OCT 21, 2018 9:32 AM PDT

The Evolution and Spread of Drug-resistant Tuberculosis

WRITTEN BY: Carmen Leitch

Tuberculosis (TB) is a deadly disease, and while it has declined, it still kills more people than any other infectious illness. It’s caused by a microbe called Mycobacterium tuberculosis, and the most common form of it originated in Europe, revealed a new study in Science Advances. Explorers and colonialists then carried the pathogen all over the globe, and while the number of TB cases has declined in recent years, it could become a major problem if antibiotic-resistant strains of it continue to evolve, and then spread around the world.

Under a magnification of 15549x, this colorized scanning electron micrograph (SEM) shows a number of Mycobacterium tuberculosis bacteria. / Credit: CDC/Janice Carr

This work is the most comprehensive analysis of the genome of the Lineage 4 TB type of tuberculosis, which broadens our understanding of how it spread worldwide. The research, which was led by University College London and the Norwegian Institute of Public Health, also followed the evolution of drug-resistant strains and found that luckily for us, they haven’t moved far from their countries of origin.

"Our findings strongly suggest that at least for Lineage 4, antibiotic resistance is a local challenge present in multiple countries and regions, but with minimal spread between them. Therefore, countries that succeed in halting transmission of resistant strains within their territory should expect to see a massive decrease of drug-resistant TB," explained the corresponding author of the study, Dr. Vegard Eldholm of the Division of Infection Control and Environmental Health, Norwegian Institute of Public Health.

"This is not to say that we should not be worried about the international spread of resistant strains, as these patterns might well change in the future, especially if the burden of antibiotic resistance keeps growing."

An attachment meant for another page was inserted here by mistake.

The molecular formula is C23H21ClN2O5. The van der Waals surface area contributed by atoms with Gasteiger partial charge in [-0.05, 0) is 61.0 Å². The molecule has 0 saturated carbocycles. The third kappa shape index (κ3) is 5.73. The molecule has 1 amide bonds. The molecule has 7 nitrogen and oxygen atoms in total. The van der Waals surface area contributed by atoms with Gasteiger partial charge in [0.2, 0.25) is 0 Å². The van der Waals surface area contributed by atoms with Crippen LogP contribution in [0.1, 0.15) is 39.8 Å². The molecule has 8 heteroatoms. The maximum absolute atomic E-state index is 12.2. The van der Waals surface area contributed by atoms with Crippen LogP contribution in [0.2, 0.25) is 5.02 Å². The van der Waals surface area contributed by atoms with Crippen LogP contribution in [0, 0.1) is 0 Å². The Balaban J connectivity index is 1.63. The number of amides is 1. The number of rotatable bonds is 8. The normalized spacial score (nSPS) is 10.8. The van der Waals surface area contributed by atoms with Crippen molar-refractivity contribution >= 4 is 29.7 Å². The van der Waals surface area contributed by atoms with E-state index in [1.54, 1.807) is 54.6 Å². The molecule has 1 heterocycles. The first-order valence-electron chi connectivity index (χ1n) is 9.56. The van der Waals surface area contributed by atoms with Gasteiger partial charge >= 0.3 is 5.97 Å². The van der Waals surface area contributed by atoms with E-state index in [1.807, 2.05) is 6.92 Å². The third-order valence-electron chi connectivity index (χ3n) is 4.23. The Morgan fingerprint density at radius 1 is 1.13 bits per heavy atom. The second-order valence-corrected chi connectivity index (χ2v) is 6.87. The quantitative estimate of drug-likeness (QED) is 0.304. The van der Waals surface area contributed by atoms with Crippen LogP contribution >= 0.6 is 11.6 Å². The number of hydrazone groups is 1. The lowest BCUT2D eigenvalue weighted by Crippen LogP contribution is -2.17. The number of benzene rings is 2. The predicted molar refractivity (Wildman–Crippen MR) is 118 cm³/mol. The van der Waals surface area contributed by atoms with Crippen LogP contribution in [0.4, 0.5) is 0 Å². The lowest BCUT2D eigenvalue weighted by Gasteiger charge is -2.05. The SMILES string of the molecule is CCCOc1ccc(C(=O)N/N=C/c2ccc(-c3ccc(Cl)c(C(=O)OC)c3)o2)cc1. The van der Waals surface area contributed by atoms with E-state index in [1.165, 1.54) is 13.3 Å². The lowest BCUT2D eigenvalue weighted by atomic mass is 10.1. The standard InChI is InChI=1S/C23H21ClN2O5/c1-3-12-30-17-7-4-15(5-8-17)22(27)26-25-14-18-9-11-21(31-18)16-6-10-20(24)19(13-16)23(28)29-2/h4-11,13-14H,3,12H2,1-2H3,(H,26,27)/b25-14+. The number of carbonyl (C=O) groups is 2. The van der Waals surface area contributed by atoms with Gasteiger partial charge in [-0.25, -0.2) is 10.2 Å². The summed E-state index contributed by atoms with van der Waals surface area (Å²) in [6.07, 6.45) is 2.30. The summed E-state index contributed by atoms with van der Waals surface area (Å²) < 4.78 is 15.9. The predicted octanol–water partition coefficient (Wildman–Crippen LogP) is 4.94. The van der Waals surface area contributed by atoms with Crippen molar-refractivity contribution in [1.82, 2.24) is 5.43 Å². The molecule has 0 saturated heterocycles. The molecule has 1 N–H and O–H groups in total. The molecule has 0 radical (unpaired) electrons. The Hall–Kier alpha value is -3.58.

The investigators analyzed 1,669 different samples of Lineage 4 TB obtained at different times from all over the world. Some of the samples were even obtained from ancient mummies, while others were taken quite recently. Every strain was placed on a family tree showing its how the pathogen moved geographically and changed genetically over time.

Tuberculosis is outlined in the video by the Centers for Disease Control and Prevention.

Of seven lineages assessed, only 2 and 4 had a truly global distribution, which may reflect how humans in the past migrated, or how good the strains were at getting transmitted.

This work contrasts with earlier studies suggesting a dominant strain came from Africa between 4,000 and 6,000 years ago. Lineage 4 actually rose in Europe about 1,000 years ago to become the dominant form. This careful genetic investigation indicates that Lineage 4 was first found in Africa in the 15th century in the Republic of Congo, spreading to other countries in Africa two centuries later. This spread mirrors the colonial activities of Europeans in Africa.

"In Western Africa, Lineage 4 is the dominant form of TB but Lineages 5 and 6 are also common. These lineages cause a lesser disease burden and do not transmit as well. It is likely that with the arrival of the European Lineage 4 replacing less aggressive lineages in this region, TB became a lot more common and virulent," said study co-author Professor Francois Balloux of UCL Genetics, Evolution & Environment.

This detailed mapping showed that drug-resistant mutations appeared in the pathogen soon after the introduction of antibiotics that treated TB. 

"Successfully mapping past migration in this level of detail is a key first step to understanding the spread of disease in order to predict what might happen next, which is the ultimate goal," concluded Dr. Eldholm.

Sources: AAAS/Eurekalert! Via University College London, Science Advances

About the Author
Bachelor's (BA/BS/Other)
Experienced research scientist and technical expert with authorships on over 30 peer-reviewed publications, traveler to over 70 countries, published photographer and internationally-exhibited painter, volunteer trained in disaster-response, CPR and DV counseling.
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